The measures aim to counter the impact of a resurgent pandemic that has forced the government to order pubs, restaurants and non-essential shops to shut. With the outlook already clouded by the U.K.’s looming exit from the European Union’s single market -- potentially with no trade deal -- the nation risks a painful spike in joblessness.
Sunak told Parliament that the double injection of stimulus shows “all economic and monetary institutions are playing their part.” Governor Andrew Bailey said in a press conference that it is “important that we take prompt, strong and coordinated action.”
Spending on job support from November to March, along with an increase in help for self-employed workers, could cost around 25 billion pounds, Bloomberg Economics estimates.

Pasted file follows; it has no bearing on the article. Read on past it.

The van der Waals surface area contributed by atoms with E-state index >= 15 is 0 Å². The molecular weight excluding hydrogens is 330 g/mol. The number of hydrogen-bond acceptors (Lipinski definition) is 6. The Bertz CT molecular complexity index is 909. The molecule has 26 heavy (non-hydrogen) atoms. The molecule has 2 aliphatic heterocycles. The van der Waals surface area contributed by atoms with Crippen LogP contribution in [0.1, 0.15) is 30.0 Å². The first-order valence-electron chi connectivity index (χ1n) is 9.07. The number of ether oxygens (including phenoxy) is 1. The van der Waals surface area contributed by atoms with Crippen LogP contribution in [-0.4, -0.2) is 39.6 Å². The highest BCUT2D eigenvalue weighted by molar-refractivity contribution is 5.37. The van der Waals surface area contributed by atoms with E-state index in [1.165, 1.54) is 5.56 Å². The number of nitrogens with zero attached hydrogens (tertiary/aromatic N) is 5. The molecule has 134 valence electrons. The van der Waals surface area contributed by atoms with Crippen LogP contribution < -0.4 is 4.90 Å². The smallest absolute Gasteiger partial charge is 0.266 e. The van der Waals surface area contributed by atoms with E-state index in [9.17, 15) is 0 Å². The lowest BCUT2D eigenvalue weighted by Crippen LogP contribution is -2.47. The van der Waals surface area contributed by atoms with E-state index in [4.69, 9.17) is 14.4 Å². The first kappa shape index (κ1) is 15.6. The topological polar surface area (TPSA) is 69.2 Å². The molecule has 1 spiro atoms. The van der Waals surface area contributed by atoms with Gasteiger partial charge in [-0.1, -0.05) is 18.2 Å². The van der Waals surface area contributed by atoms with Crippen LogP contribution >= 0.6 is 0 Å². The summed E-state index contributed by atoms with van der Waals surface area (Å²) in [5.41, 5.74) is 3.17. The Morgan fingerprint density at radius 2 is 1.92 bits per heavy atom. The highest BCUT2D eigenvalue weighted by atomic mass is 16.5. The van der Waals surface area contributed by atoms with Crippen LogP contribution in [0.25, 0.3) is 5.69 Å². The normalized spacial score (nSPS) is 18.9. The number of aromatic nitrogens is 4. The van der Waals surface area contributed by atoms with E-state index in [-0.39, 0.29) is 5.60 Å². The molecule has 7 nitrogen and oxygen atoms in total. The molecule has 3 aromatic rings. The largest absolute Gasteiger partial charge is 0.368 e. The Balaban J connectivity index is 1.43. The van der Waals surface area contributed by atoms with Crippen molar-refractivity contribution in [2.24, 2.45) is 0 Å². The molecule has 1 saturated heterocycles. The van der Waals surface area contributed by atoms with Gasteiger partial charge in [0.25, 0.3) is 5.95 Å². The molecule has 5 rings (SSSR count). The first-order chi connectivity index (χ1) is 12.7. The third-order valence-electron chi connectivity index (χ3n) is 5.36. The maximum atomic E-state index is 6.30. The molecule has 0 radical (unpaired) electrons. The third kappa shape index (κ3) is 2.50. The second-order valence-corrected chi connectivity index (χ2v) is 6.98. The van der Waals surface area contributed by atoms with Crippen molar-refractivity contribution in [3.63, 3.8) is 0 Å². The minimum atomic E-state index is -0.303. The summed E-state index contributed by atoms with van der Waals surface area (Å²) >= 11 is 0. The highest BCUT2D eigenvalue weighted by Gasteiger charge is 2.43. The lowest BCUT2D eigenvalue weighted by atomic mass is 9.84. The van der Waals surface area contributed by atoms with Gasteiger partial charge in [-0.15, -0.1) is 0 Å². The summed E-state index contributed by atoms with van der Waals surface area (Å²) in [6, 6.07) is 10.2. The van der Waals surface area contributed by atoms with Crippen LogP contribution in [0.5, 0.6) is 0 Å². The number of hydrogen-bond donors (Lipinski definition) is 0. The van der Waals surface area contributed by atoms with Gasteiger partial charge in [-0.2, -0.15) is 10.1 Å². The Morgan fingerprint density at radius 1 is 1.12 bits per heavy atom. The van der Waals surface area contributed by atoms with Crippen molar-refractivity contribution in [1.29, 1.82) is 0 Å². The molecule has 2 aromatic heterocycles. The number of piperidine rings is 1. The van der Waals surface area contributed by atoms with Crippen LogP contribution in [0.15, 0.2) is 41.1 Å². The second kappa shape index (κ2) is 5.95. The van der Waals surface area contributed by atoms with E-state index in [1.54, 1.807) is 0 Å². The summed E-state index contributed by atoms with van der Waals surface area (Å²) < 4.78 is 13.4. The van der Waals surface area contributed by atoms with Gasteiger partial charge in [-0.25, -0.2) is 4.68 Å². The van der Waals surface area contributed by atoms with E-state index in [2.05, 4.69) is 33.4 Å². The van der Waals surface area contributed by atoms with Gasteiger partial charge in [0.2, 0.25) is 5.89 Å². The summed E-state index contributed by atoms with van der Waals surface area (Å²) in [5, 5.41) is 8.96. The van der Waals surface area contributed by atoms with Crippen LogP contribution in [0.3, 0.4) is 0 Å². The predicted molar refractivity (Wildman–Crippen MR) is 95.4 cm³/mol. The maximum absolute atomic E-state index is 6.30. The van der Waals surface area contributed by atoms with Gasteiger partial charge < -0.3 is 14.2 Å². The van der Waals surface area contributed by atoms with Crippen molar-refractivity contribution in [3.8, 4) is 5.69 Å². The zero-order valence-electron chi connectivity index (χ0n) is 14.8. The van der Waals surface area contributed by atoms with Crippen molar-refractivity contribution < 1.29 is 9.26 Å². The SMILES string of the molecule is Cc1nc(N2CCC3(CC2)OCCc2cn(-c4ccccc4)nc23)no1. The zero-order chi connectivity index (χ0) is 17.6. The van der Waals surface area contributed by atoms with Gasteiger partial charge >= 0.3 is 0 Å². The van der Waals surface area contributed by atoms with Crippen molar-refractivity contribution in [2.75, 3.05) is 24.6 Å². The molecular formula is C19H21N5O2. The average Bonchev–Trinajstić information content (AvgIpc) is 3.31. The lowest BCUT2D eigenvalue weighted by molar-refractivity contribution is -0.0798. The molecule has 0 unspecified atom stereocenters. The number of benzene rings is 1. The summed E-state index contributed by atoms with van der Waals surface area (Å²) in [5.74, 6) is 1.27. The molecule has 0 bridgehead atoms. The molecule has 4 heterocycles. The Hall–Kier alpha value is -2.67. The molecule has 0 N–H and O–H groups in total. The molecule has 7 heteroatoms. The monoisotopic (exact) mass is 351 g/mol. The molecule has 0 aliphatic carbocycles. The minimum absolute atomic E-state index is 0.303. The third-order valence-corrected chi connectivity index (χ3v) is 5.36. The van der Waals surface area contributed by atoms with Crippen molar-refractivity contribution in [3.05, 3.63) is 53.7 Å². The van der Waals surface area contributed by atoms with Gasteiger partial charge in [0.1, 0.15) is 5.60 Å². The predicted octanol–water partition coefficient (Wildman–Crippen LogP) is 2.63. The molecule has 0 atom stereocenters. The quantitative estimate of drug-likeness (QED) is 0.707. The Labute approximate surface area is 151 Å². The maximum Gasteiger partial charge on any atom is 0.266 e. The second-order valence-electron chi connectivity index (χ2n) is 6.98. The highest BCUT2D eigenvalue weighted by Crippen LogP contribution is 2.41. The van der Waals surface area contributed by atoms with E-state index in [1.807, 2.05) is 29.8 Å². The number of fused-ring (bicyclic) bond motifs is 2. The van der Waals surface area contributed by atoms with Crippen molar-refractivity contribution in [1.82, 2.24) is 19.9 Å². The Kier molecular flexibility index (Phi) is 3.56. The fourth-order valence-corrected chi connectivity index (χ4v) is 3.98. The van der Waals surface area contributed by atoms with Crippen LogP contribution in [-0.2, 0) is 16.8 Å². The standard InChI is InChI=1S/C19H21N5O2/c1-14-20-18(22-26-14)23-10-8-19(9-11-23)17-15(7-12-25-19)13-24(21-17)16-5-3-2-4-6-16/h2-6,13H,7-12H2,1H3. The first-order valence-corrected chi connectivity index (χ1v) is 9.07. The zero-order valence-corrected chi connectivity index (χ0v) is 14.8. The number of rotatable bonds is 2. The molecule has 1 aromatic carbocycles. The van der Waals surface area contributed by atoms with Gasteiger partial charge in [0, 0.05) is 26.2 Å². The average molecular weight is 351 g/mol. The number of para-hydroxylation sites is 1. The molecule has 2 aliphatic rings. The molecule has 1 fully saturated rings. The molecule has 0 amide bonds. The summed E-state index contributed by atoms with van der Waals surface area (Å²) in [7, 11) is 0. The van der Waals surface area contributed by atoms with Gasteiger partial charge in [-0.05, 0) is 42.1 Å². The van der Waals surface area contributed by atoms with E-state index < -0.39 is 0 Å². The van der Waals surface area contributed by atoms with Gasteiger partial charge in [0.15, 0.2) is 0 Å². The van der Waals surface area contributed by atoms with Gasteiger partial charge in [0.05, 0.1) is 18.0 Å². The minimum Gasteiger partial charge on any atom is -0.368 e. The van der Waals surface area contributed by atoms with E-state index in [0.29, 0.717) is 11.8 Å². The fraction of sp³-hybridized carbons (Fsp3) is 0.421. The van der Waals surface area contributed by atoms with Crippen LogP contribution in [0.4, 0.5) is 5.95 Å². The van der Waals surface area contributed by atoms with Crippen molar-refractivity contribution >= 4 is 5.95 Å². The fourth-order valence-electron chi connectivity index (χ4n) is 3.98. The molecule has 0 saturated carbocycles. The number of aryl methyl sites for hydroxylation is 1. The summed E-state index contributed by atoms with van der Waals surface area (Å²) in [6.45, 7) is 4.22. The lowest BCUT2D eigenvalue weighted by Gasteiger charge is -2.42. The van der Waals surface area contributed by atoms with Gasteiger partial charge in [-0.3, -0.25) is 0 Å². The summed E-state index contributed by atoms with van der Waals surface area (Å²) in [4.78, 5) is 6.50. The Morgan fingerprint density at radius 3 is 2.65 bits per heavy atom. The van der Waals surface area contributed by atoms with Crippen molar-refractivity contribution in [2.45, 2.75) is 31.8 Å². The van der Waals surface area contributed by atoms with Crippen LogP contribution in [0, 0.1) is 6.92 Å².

If the government mandates a lockdown then some remedial action is necessary to blunt the economic hit to consumers and businesses. If the lockdowns and social media are abandoned then everything possible to reflate the economy will need to be done. Therefore, whichever way we look at it, the outlook is for more stimulus. The primary catalyst provided by the pandemic is to promote coordination between the monetary and fiscal authorities. It has ushered in modern monetary theory.
This a global phenomenon and we are in the midst of a period of competitive currency devaluation. At present the USA is doing most to devalue its currencies so the Pound remains quite steady against it. The UK stock market is trading at one of the most attractive valuations of any developed market because of the uncertainty about Brexit.
The big question for investors is in how the contentious issue of the UK’s relationship with the EU will be settled. It’s reasonable to expect an announcement of success before the end of the year. At that point there is clear scope for UK markets to play catch up.
The FTSE-250 has been rangebound for five months. When it breakouts out, it is likely to do so in a dynamic manner.